Before emergence from anesthesia, patients were randomly allocated to receive either an RLB (group RLB) or a PVB (group PVB) based on a computer-generated sequence and sealed opaque envelopes. To reduce the risk of complications, as well as to ensure better delivery of the local anesthetic, we performed real-time ultrasound-guided blocks. All blocks were performed by an attending anesthesiologist (S.T.) or by anesthesia fellows with more than two years of experience in anesthesia and significant previous experience in ultrasound-guided techniques, under the supervision of the attending anesthesiologist. In both groups, the spinous process of T6 was identified by palpating and counting down from the vertebra prominens (C7) with the patient in the lateral position. After the spinous process of T6 was marked, the skin was disinfected three times. We scanned the paramedian anatomical landmarks of T6, ipsilateral to the surgical side, using an 8-13 MHz linear array ultrasound transducer probe (12-l, Logiq e; GE Healthcare, Tokyo, Japan) placed in a sterile sleeve.
In group RLB, the probe was positioned in the vertical plane approximately 1.5 cm lateral to the spinous process to allow a paramedian sagittal view of the laminae. A 17-gauge, 80 mm, Tuohy needle (Univer; Unisis, Tokyo, Japan) was introduced in an in-plane approach toward the lamina and advanced in a cephalad orientation until contact with the lamina  at T6. After a negative aspiration test, the RLB was induced by injecting 40 mL of 0.25% ropivacaine.
In group PVB, the probe was positioned in the vertical plane approximately 2-2.5 cm lateral to the spinous process to allow a paramedian sagittal view of the transverse processes, parietal pleura, and superior costotransverse ligaments. A Tuohy needle was introduced in an in-plane approach toward the paravertebral space [13-14] and advanced in a cephalad orientation to puncture the superior costotransverse ligament at T6. After negative aspiration test results, the PVB was induced by injecting 20 mL of 0.50% ropivacaine.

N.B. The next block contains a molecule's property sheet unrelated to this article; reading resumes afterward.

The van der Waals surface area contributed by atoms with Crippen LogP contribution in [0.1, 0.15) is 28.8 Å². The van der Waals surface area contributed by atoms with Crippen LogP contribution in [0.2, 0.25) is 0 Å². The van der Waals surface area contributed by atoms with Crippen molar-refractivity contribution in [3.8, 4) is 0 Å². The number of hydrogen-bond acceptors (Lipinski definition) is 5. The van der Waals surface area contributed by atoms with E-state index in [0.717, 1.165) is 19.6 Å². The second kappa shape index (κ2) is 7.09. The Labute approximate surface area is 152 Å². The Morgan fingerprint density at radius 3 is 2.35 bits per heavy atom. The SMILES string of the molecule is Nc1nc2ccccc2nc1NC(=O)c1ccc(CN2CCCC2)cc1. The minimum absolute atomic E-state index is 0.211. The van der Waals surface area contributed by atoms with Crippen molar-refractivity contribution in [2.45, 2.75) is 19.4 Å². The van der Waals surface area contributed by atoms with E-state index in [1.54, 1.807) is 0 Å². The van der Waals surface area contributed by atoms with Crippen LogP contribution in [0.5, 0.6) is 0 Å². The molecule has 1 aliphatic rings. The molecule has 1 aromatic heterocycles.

Average intraoperative remifentanil dosage, duration of operation, and duration of anesthesia were recorded.
After the operation, all patients stayed in the intensive care unit during the first postoperative night and were returned to the thoracic ward on the first postoperative day. Patients were encouraged to take supplementary doses of morphine from a PCA device (CADD-Legacy; Smiths Medical, Tokyo, Japan). The PCA device was programmed to provide a bolus dose of morphine 1 mg with a 10-minute lockout time, a maximal dose of 4 mg per hour, and no background infusion. As an antiemetic, droperidol 0.05 mg per milligram of morphine was added. In addition, all patients received intravenous flurbiprofen 50 mg at six and 12 hours after the operation and oral loxoprofen 50 mg three times a day on the first and second postoperative days. Intravenous metoclopramide 50 mg was administered on demand for nausea and/or vomiting.